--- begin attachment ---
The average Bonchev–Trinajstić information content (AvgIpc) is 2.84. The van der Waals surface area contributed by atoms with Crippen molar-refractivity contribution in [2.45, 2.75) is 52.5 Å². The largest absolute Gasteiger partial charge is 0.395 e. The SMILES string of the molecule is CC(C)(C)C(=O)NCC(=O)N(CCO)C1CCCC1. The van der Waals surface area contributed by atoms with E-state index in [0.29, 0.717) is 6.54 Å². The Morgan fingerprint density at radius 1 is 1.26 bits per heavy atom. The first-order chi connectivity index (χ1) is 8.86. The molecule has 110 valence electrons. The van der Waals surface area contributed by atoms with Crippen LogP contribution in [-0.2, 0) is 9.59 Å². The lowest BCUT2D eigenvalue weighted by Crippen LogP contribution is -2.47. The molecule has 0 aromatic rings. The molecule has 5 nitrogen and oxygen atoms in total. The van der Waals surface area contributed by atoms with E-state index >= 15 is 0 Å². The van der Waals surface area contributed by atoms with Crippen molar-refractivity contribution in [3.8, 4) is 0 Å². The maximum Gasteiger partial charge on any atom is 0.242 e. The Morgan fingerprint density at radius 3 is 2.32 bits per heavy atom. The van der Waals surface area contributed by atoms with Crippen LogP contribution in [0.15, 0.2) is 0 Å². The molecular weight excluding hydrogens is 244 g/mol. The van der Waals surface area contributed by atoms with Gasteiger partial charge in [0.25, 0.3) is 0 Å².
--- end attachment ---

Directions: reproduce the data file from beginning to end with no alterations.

The average Bonchev–Trinajstić information content (AvgIpc) is 2.84. The van der Waals surface area contributed by atoms with Crippen molar-refractivity contribution in [2.45, 2.75) is 52.5 Å². The largest absolute Gasteiger partial charge is 0.395 e. The SMILES string of the molecule is CC(C)(C)C(=O)NCC(=O)N(CCO)C1CCCC1. The van der Waals surface area contributed by atoms with E-state index in [0.29, 0.717) is 6.54 Å². The Morgan fingerprint density at radius 1 is 1.26 bits per heavy atom. The first-order chi connectivity index (χ1) is 8.86. The molecule has 110 valence electrons. The van der Waals surface area contributed by atoms with Crippen LogP contribution in [-0.2, 0) is 9.59 Å². The lowest BCUT2D eigenvalue weighted by Crippen LogP contribution is -2.47. The molecule has 0 aromatic rings. The molecule has 5 nitrogen and oxygen atoms in total. The van der Waals surface area contributed by atoms with E-state index >= 15 is 0 Å². The van der Waals surface area contributed by atoms with Crippen molar-refractivity contribution in [3.8, 4) is 0 Å². The maximum Gasteiger partial charge on any atom is 0.242 e. The Morgan fingerprint density at radius 3 is 2.32 bits per heavy atom. The van der Waals surface area contributed by atoms with Crippen LogP contribution in [0.15, 0.2) is 0 Å². The molecular weight excluding hydrogens is 244 g/mol. The van der Waals surface area contributed by atoms with Gasteiger partial charge in [0.25, 0.3) is 0 Å².